In the past, cabbage, and sauerkraut made from it in a traditional way, supplied people with the necessary vitamins and minerals, especially in the winter months. Because sauerkraut was not only an excellent supplier of vitamins B, C and K, it was also popular for its potassium, calcium, iron and its many fibers.
Even the Greeks and Romans appreciated the soothing herb with its unmistakable aroma. In Germany, monks first cultivated the cultivation of white cabbage in the Middle Ages, which they called Crut. Although today's industrial production is more modern, the product has remained the same.
Healthy and low-calorie vegetables
- Lactic acid bacteria not only prevent decay processes in sauerkraut, but also have a health-promoting effect on humans in many respects. They act as bread drink or yoghurt probiotic, by stabilizing the intestinal flora, protect the beneficial intestinal bacteria and fight the harmful ones. The bloating substances from the white cabbage are reduced by the fermentation, so that the sauerkraut gains digestibility.
- The fiber containing unfold a no less important effect in the intestine. They saturate, on the one hand, and are indispensable for a controlled peristaltic and thus for a good digestion. 200 g of sauerkraut contains 5 g of filling fiber and already covers 40% of the daily recommended vitamin C requirement.
- Sauerkraut with its vitamin C was not in vain in earlier seafaring times as a scurvy-avoiding vegetables. Vitamin C strengthens the body's defenses and, as an important antioxidant, counteracts carcinogenic nitrosamines. For vegans in particular, sauerkraut is an important source of vitamin B12 that forms during storage and fermentation and is otherwise found mainly in animal foods.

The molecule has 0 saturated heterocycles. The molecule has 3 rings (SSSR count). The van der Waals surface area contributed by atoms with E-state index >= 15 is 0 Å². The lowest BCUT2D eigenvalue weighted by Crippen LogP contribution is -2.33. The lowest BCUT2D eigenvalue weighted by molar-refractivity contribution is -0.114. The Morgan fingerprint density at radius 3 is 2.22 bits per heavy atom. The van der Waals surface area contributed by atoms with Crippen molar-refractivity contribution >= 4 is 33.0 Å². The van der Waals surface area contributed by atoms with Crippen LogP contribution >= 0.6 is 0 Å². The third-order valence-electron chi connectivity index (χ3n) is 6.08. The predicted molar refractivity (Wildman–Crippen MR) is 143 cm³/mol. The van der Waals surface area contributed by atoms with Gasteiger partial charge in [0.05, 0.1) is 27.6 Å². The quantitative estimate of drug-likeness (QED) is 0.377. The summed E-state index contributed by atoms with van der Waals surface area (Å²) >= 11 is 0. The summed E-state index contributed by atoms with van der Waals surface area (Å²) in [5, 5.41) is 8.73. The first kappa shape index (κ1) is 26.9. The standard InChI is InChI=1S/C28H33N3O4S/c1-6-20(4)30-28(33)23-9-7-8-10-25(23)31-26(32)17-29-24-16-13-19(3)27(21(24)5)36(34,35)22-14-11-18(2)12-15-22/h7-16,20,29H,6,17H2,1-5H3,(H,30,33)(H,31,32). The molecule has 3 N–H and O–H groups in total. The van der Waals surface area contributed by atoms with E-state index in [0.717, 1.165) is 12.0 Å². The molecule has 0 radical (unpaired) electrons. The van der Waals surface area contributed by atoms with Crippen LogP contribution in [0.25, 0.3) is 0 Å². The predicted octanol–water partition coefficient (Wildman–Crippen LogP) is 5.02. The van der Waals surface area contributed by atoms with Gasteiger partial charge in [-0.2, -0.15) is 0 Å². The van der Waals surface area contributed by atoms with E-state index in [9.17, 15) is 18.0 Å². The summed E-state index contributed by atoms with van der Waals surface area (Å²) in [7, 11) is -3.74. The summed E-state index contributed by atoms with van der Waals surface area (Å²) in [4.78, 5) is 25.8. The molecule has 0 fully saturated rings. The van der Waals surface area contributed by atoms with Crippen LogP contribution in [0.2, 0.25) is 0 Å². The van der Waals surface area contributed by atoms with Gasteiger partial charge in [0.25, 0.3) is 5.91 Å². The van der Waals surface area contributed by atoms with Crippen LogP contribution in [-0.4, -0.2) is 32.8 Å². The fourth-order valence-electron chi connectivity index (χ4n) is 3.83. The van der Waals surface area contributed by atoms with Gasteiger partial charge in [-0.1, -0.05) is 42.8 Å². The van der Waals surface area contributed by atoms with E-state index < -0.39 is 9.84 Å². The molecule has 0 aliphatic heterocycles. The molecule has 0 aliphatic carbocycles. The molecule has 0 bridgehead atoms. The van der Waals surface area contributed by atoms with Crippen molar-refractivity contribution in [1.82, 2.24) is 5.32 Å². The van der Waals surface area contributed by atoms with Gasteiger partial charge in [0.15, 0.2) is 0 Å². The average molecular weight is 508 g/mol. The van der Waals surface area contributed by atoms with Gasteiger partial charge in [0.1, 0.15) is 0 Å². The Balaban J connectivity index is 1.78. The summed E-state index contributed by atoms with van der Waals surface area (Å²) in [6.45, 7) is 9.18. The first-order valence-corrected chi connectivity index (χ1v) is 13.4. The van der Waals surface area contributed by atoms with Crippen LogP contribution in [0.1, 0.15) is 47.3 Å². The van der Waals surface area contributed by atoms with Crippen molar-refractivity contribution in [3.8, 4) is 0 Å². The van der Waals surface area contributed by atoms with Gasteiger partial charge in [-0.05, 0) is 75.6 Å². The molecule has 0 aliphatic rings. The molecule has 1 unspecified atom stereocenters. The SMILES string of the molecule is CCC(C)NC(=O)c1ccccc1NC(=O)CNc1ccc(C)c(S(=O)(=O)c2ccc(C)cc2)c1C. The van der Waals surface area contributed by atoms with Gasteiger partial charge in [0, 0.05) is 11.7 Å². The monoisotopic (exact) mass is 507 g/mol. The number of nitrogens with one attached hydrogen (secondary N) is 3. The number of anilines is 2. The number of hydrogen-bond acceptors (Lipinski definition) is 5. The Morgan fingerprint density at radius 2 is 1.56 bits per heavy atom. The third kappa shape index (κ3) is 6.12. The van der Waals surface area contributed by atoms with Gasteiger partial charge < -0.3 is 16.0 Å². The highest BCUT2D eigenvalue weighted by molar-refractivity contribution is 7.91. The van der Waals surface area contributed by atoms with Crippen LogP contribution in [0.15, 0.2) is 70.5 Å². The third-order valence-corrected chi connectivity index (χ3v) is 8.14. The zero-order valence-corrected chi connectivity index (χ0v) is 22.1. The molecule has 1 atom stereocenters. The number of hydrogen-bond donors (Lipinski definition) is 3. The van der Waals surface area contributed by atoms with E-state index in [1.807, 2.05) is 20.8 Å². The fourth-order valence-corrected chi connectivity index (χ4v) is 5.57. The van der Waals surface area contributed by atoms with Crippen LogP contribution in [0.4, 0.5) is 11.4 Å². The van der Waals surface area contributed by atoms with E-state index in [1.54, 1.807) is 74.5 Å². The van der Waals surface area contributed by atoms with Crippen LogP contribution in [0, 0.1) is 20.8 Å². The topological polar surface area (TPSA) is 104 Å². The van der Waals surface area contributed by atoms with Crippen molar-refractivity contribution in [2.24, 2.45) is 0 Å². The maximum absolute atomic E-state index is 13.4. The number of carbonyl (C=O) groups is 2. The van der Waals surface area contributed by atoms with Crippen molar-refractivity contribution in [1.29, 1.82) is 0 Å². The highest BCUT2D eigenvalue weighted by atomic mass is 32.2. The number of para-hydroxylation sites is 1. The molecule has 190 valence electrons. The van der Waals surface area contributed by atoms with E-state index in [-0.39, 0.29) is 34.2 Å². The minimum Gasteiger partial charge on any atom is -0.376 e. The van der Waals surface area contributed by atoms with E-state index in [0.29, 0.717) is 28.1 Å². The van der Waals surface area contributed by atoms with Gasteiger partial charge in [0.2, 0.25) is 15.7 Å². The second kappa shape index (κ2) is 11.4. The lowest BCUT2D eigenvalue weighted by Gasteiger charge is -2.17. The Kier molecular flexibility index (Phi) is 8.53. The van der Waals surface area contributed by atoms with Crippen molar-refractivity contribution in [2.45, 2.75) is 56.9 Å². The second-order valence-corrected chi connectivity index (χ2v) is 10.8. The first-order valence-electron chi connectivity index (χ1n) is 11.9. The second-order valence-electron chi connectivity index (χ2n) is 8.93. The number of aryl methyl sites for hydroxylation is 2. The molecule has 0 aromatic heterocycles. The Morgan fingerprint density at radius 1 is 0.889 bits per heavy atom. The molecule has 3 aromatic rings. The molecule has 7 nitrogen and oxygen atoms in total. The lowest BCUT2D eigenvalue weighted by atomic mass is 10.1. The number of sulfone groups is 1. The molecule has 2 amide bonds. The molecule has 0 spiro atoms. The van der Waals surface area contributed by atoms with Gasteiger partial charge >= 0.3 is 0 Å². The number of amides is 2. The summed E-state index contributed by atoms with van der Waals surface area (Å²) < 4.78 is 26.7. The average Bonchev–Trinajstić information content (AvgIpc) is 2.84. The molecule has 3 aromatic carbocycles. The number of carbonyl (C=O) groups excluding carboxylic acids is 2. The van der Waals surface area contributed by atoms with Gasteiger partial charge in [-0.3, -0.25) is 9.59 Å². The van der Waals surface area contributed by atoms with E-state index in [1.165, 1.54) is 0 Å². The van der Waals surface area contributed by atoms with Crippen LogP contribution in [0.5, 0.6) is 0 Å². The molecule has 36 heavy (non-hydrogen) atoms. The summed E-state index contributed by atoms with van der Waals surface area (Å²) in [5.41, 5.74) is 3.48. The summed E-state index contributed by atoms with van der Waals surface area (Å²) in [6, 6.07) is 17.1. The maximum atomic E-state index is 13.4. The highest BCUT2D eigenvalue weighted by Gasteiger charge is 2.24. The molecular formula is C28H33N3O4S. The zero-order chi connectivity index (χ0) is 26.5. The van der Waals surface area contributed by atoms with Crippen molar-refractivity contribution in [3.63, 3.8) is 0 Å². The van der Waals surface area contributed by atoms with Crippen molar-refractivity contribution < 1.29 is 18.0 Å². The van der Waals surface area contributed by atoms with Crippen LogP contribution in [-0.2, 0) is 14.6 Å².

- In addition, the lactic acid fermentation improved the absorption of iron. The availability is usually better from animal food than from plant - the iron intake from sauerkraut resembles that of meat.
- Although the phytochemicals from cabbage do not promise any direct nutritional value, they are nevertheless beneficial to health. On the one hand, the glucosinolates and mustard oils have an antibacterial effect and inactivate undesired enzymes in the intestine, on the other hand they have an anticancerogenic effect in animal experiments.
Hearty in the winter
The low-calorie vegetables, which at 17 kcal per 100 g are a pure lightweight, are not only suitable for hearty meat dishes. Sauerkraut is today known as an accompaniment to meat and potatoes, as a stew, hearty cakes, soups or as raw salads. Juniper, laurel or tarragon are particularly suitable for seasoning the vegetable garnish.
To help against unpleasant bloating after eating, a little housekeeping trick helps: just mix a few grains of caraway with the vegetables, concludes Duwenbeck.
|ingredients||1 serving (200 g) sauerkraut, fresh||Percent of the daily requirement|
|vitamin C||40 mg||40%|
|folic acid||60 μg||15%|